Earthquakes triggered by injecting fluids deep underground may be more common than previously recognized, according to a study. Researchers have long known that fluid-injection operations-used in the production of geothermal power, extraction of petroleum, and disposal of fluid wastes-can cause earthquakes on rare occasions, but it is unclear why some injection wells induce earthquakes whereas others do not. Cliff Frohlich analyzed seismic activity in the Barnett Shale of northern Texas between November 2009 and September 2011 and compared the properties of injection wells located near earthquake epicenters. The author identified the epicenters for 67 earthquakes-more than eight times as many as previously reported by the National Earthquake Information Center-with magnitudes of 3.0 or less. The majority of the quakes were located within a few kilometers of one or more injection wells, and one-third of the quakes clustered into eight geographic regions. All of the wells nearest the epicenters within these eight regions reported high rates of injection, exceeding 150,000 barrels of water per month. However, the Barnett Shale hosts more than 100 wells with similar injection rates that experienced no nearby identifiable earthquakes during the study period. The author posits that fluid injection may only trigger earthquakes if fluids reach and relieve friction on a nearby fault.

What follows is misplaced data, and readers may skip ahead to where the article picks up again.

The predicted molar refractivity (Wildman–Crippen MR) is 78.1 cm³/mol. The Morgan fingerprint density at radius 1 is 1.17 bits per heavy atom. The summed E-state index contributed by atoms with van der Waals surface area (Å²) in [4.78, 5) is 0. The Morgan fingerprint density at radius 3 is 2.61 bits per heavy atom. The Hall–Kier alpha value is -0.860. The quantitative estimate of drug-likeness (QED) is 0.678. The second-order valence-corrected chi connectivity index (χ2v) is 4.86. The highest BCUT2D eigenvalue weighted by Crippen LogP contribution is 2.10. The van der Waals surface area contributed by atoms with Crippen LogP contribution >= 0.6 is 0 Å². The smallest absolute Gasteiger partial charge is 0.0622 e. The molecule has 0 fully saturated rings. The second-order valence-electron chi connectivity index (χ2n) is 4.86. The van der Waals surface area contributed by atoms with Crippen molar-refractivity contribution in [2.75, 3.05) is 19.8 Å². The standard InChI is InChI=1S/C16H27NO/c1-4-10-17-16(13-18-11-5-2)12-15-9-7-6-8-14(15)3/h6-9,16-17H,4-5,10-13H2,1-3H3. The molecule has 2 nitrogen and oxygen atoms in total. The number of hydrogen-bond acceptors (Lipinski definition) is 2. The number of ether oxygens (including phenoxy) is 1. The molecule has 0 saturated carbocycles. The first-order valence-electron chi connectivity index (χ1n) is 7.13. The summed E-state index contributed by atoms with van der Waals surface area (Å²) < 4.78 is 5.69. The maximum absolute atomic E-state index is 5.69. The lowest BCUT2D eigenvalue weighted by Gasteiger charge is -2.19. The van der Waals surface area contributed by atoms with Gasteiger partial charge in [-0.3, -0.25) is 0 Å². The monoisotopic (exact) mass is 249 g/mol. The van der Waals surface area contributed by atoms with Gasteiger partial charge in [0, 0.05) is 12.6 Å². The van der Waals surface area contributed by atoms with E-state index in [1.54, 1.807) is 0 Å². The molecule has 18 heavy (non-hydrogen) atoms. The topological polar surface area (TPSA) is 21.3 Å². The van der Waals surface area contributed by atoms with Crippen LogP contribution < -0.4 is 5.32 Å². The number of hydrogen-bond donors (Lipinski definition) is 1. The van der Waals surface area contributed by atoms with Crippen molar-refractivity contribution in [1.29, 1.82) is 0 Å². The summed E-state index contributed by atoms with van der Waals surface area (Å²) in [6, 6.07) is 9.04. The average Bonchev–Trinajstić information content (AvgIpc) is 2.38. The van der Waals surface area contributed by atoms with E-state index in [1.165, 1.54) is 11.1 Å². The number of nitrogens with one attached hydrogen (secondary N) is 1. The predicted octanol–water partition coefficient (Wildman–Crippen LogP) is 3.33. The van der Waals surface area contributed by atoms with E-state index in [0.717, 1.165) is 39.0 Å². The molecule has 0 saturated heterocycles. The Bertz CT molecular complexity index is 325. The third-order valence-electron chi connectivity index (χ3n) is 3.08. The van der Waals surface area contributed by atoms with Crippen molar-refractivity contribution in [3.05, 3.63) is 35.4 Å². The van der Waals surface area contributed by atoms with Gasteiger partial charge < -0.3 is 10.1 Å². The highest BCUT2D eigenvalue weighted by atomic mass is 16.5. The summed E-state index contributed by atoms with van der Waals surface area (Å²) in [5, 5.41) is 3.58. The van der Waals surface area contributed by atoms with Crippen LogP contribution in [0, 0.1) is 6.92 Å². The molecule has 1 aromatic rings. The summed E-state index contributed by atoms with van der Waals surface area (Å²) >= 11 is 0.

Article #12-07728: "A two-year survey comparing earthquake activity and injection well locations in the Barnett Shale, Texas," by Cliff Frohlich
MEDIA CONTACT: Cliff Frohlich, Institute for Geophysics, Jackson School of Geosciences, University of Texas at Austin, Austin, TX; tel: 512-471-0460 (office, until August 15), 512-467-9897 (home, until August 15), 858-361-5588 (home, August 15-20), and 512-633-1763 (mobile, August 15-20); e-mail: email@example.com